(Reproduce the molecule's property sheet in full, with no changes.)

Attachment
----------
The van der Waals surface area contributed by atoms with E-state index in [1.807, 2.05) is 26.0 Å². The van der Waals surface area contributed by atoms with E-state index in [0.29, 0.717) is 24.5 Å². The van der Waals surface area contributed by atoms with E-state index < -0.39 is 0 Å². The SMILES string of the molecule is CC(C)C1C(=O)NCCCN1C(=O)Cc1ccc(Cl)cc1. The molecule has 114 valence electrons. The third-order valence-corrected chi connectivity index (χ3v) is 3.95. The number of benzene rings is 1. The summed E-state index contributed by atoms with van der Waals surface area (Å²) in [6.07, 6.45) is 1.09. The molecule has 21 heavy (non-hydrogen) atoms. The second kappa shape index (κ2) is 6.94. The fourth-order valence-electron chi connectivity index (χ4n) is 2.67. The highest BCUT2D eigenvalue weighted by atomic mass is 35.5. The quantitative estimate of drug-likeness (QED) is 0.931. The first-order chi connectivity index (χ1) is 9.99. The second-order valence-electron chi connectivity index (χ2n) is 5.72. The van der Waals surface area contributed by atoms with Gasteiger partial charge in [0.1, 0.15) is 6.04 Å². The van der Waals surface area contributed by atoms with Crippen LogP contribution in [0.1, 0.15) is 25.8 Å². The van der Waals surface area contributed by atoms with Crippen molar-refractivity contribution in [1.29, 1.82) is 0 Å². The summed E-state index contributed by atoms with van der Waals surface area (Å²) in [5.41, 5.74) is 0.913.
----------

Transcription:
The van der Waals surface area contributed by atoms with E-state index in [1.807, 2.05) is 26.0 Å². The van der Waals surface area contributed by atoms with E-state index in [0.29, 0.717) is 24.5 Å². The van der Waals surface area contributed by atoms with E-state index < -0.39 is 0 Å². The SMILES string of the molecule is CC(C)C1C(=O)NCCCN1C(=O)Cc1ccc(Cl)cc1. The molecule has 114 valence electrons. The third-order valence-corrected chi connectivity index (χ3v) is 3.95. The number of benzene rings is 1. The summed E-state index contributed by atoms with van der Waals surface area (Å²) in [6.07, 6.45) is 1.09. The molecule has 21 heavy (non-hydrogen) atoms. The second kappa shape index (κ2) is 6.94. The fourth-order valence-electron chi connectivity index (χ4n) is 2.67. The highest BCUT2D eigenvalue weighted by atomic mass is 35.5. The quantitative estimate of drug-likeness (QED) is 0.931. The first-order chi connectivity index (χ1) is 9.99. The second-order valence-electron chi connectivity index (χ2n) is 5.72. The van der Waals surface area contributed by atoms with Gasteiger partial charge in [0.1, 0.15) is 6.04 Å². The van der Waals surface area contributed by atoms with Crippen LogP contribution in [0.1, 0.15) is 25.8 Å². The van der Waals surface area contributed by atoms with Crippen molar-refractivity contribution in [1.29, 1.82) is 0 Å². The summed E-state index contributed by atoms with van der Waals surface area (Å²) in [5.41, 5.74) is 0.913.